Nurses face unprecedented risks for burnout

By Deborah Jeanne Sergeant

Kerryanna Elhage is the manager of pediatric hematology-oncology and nephrology at Upstate Golisano Children’s Hospital.

Though the pandemic is now endemic, one of its many lasting effects is even worse staffing issues in healthcare than before.

Add to this combative patients, long hours, changing shifts, emotionally stressful work and plenty of physical challenges and it’s little surprise that nurses face high risk for burnout. Moreover, in addition to these challenges, gender discrimination in the workplace can further exacerbate stress and hinder career advancement opportunities. For female nurses, proving promotion refusal is due to gender discrimination may be an additional obstacle they face in their career progression.

“Nurses work in an inherently stressful industry, doing work that is oriented towards caring for others,” said nurse Kerryanna Elhage. “Historically, our nursing education programs haven’t taught us to care for ourselves although fortunately this is slowly improving.”

Elhage, who is the manager of pediatric hematology-oncology and nephrology at Upstate Golisano Children’s Hospital, said she believes that it is “important we learn how to care for ourselves.”

One way is finding harmony between work and home life, along with “nourishing ourselves with healthy activities, nutritious food and engaging in fun social activities are essential elements for balance.

“Additionally, nurturing positive emotions and a resilient, adaptive mindset can be key to avoiding burnout,” she said. “Happily, we are living at a time where resources such as mindfulness and meditation apps and classes, yoga and other somatic exercises and in-person or online therapies are easily accessible.”

Elhage noted that nurses at Upstate can access numerous resources to help with self-care and wellness.

Tracy Carmody, licensed mental health counselor, is the owner of Paths To Recovery Mental Health Counseling, PLLC, in Baldwinsville and Manlius.

Unfortunately, some nurses turn to substance use and other unhealthy ways to cope. To prevent this and the negative outcomes of unhealthy coping, Tracy Carmody, licensed mental health counselor and master credentialed alcohol and substance abuse counselor, encourages engaging in self-care.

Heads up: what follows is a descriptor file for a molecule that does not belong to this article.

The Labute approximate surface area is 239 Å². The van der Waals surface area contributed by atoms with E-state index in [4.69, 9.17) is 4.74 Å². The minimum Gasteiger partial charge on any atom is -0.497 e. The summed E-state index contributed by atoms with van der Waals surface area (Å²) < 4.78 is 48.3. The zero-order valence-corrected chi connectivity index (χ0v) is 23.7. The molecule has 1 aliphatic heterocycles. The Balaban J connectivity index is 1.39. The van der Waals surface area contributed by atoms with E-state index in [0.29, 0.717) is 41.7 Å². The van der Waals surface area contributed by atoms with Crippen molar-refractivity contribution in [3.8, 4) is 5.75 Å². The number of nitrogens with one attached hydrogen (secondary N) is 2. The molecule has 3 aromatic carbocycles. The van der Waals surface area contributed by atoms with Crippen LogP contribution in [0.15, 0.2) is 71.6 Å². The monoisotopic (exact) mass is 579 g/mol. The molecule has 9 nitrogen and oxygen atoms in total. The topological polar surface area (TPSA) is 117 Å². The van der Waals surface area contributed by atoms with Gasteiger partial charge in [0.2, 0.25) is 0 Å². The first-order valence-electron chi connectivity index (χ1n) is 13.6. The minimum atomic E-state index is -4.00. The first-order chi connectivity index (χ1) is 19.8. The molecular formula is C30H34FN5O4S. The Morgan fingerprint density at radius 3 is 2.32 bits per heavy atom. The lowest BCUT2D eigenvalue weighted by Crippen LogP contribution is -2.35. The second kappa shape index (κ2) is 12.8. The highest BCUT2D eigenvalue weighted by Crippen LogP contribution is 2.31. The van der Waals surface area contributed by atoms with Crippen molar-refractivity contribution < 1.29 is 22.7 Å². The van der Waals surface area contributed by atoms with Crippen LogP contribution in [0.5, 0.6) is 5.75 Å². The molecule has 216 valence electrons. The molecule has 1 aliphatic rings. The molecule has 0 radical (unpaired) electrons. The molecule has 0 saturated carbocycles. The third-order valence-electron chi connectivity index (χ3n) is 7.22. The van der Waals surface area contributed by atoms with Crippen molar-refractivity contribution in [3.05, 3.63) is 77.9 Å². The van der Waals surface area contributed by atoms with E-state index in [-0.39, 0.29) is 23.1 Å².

“At its core it can be some basic activities like going to the grocery store and making sure you have food for the week,” Carmody said.

She serves as executive director and owns Paths To Recovery Mental Health Counseling, PLLC, in Baldwinsville and Manlius.

“Selfcare is deliberate,” Carmody added. “It’s easy to compromise yourself when you’re giving to others. Compromising self-results in less than exceptional patient care. Drug and alcohol use among nurses can be higher because of that reactive nature.”

It takes time to work through emotional trauma and nurses use substances to turn off the emotions it stirs up. It’s maladaptive, but it’s faster. Seeking mental healthcare can help deal with workplace trauma in a healthy way. Carmody said that checking in even once a month can make a big difference in mental health.

While some people may think that self-case is about getting facials and things like that, Carmody said it goes deeper, like getting enough sleep.

“The system is set up to create patient fatigue,” Carmody said. “There’s patient abandonment if a patient needs them. But there are ethical requirements to engage in self-care to provide good care and minimize mistakes.”

She also encourages nurses to exercise to combat stress, as it can help with both physical and mental health.

Some nurses who are starting to feel the effects of stress may not even realize it. Carmody calls it “tunnel vision.”

Processing stress with someone else can help ease its effects. Whether a professional therapist or trusted friends, emotional support can assist in diffusing stress.